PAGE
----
Text by Jeanilyn Kwan
Flawed skin has never been the bane of my existence. Sure, I did time with acne in puberty prison like most teens, but my sentence was served after going through just a few soapy tubes of facial cleanser. I enjoyed relatively clear-looking skin even if my daily regimen only consisted of facial wash. Then, out of nowhere, I developed the habit of skin picking. Coupling this with spikes in stress hormones, my face started having fluctuating breakouts.
I went on the tea tree oil bandwagon to address my skin problem, but decided to sign up for a micro peel treatment anyway.
Like most chemical exfoliation procedures, a micro peel makes use of acids like glycolic acid to shed the damaged outer layer of the skin. This reduces the appearance of acne scars and other impurities, leading to a more refined tone and texture. As a virgin to spa facials, I was both skeptical and curious; more so, I had no inkling of the “minor” discomfort that was to come.
When the aesthetician examined my face, she suggested a “cleaning” before the micro peel. It sounded like a footnote of the process, but little did I know that this “cleaning” was the most crucial (and painful) part. After cleansing and steaming my face, the aesthetician began the removal of blackheads and whiteheads with a stainless steel extraction tool. As involuntary tears streamed down my cheeks, I realized people were dead serious when they described the experience as “nakakaiyak.”
The micropeel procedure in itself was fast. Once the glycolic acid is applied, it is left on the face to free impacted debris from the pores. This brought about an itchy, stinging sensation, but the feeling is a walk in the park when you compare it to the blackheads extraction.
After a few minutes, carbon dioxide is applied to the face in light, circular motions to reduce inflammation. The entire treatment lasted approximately 30 minutes including consultation. The effectiveness of a micro peel treatment differs depending on your skin condition. Most experts say that it takes at least six sessions to get the full effect.
I decided to forego all facial care products to let the skin breathe. My face looked glossy andfelt a bit tight, which meant that peeling was underway. There were some raised red marks (what it typically looks like if you pop a pimple) where the most severe acne was.
Signs of peeling commenced on my chin and lower cheek. Instead of using my regular scrub, I switched toa milder facial wash. I was assured that make-up after a micro peel was all right. Since I would be out majority of the day, I applieda few dabs of tea tree oil BB cream.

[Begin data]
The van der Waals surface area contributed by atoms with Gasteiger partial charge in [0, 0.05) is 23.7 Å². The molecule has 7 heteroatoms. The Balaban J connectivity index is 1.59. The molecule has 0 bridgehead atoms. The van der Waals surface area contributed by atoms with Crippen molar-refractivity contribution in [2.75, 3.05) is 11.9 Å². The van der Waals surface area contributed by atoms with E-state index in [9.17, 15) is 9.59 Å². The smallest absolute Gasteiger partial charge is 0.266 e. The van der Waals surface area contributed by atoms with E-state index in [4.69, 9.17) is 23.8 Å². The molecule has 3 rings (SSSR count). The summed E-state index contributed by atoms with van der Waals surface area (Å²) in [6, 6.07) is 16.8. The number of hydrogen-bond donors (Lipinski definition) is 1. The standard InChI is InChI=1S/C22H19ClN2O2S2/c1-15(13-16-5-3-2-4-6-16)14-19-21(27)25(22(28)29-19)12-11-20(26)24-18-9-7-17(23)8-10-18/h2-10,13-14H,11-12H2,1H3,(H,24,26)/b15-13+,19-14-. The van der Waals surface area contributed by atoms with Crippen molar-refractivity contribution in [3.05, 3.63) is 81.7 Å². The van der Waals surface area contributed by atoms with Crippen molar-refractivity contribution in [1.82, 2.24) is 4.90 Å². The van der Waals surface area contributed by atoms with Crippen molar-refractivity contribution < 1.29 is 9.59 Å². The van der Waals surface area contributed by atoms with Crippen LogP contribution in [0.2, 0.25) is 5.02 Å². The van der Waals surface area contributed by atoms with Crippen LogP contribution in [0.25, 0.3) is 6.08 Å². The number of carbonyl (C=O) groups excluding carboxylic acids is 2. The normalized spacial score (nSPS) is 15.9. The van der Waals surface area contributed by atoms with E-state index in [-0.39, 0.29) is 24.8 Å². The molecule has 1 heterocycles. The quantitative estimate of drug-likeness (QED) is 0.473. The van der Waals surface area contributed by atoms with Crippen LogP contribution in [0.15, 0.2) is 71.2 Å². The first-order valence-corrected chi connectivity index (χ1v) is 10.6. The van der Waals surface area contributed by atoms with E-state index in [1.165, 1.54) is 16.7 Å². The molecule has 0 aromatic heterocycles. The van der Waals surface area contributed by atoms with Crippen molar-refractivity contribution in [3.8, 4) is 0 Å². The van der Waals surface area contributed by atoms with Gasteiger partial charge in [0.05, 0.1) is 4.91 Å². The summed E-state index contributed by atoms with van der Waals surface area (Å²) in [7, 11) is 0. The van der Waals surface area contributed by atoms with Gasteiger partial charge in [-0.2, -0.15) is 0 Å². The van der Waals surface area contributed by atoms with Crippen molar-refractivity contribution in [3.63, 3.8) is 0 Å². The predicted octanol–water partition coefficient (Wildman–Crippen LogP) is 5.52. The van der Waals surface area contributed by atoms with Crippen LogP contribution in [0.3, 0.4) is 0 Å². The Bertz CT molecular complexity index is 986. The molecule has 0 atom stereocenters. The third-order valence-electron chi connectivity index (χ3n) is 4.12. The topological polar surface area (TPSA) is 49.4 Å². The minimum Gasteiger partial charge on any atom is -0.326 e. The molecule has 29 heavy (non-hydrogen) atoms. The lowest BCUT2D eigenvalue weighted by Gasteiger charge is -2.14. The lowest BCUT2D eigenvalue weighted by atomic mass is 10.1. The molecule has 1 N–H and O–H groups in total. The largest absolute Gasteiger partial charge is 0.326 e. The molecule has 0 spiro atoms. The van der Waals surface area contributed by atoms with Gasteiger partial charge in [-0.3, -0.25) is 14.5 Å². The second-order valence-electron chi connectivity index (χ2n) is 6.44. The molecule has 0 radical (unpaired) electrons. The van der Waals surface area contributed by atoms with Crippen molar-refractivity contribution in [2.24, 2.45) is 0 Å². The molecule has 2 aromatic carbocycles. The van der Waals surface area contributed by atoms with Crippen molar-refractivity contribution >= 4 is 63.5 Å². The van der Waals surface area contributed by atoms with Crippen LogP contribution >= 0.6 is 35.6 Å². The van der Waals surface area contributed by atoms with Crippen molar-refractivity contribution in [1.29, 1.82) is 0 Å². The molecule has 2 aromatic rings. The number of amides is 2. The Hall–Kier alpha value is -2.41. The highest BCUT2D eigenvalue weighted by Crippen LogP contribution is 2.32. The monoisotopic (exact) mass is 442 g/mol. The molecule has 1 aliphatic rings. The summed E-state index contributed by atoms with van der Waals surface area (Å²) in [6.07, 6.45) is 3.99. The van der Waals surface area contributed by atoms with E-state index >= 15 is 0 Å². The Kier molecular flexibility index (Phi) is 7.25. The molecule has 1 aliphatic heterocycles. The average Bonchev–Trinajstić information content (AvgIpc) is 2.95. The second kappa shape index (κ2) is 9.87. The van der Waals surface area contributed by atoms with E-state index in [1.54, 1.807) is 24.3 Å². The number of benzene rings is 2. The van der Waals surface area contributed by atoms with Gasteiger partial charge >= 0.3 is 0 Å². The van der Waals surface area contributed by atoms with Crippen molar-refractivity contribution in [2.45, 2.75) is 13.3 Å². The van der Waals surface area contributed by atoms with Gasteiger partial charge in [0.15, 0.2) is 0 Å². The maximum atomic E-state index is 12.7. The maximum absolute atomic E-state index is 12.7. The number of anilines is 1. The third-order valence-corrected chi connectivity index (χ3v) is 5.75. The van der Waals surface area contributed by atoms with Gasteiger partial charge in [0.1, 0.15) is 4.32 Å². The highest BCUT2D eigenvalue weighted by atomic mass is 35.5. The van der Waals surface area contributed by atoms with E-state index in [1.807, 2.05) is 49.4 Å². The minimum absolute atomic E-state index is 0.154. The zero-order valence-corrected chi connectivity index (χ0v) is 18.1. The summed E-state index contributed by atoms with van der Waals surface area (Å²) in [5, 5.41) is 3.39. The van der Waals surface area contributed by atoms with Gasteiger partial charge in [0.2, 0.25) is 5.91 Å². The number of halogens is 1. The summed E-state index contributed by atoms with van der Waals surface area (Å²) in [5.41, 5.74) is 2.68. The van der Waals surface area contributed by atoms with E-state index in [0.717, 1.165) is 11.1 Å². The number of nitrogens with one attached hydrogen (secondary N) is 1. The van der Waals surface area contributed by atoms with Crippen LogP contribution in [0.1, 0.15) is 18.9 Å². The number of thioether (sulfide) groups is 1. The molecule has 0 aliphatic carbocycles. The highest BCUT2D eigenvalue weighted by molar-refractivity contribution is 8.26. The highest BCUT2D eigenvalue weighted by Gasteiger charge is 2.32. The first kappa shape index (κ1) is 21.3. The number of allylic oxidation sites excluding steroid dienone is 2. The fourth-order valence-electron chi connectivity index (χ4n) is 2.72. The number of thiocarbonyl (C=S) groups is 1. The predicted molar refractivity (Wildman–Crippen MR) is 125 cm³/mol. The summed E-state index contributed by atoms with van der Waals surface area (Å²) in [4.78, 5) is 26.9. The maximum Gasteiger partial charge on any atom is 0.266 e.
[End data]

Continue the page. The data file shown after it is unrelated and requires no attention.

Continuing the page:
An uncomfortable itch started as peeling became more visible, starting out on the chin and lower cheeks on the sides of the lips. I stayed in all day, so I skipped the sunscreen. There were moments when I’d look in the mirror and find dry skinflapping like extra thin crepe paper.
Although my job rarely, if not never, requires me to be out in the sun, I made sure to use sunscreen today. Peeling had reached the nose area, the upper lip, and parts of the forehead. The urge to scratch my face was heightened. I was frequently warned to never pick offthe skinmyself.
I started breaking out again due to lack of sleep. This is where it is safe to say that a facial treatment can only do so much. It is still important to get proper rest and nutrition. I somehow expected snake-like shedding of skin, but it only flaked here and there (hence the term “micro”).
In general, I realized it’s better to keep the skin moisturized at all times. A moisturizer makes the flakes hydrated, so the peelingis not as pronounced. Moreover, it allowed the skin to shed more comfortably. When skin starts to peel, it is almost impossible to elegantly cover up it with makeup.
Peeling around the jaw line was still evident, but the dry skin easily came off after my nighttime wash. With a closer look, there were still some dark spots on areas that had already peeled off. But, people noticed that some of the bumps had flattened and my skin appeared to be lighter.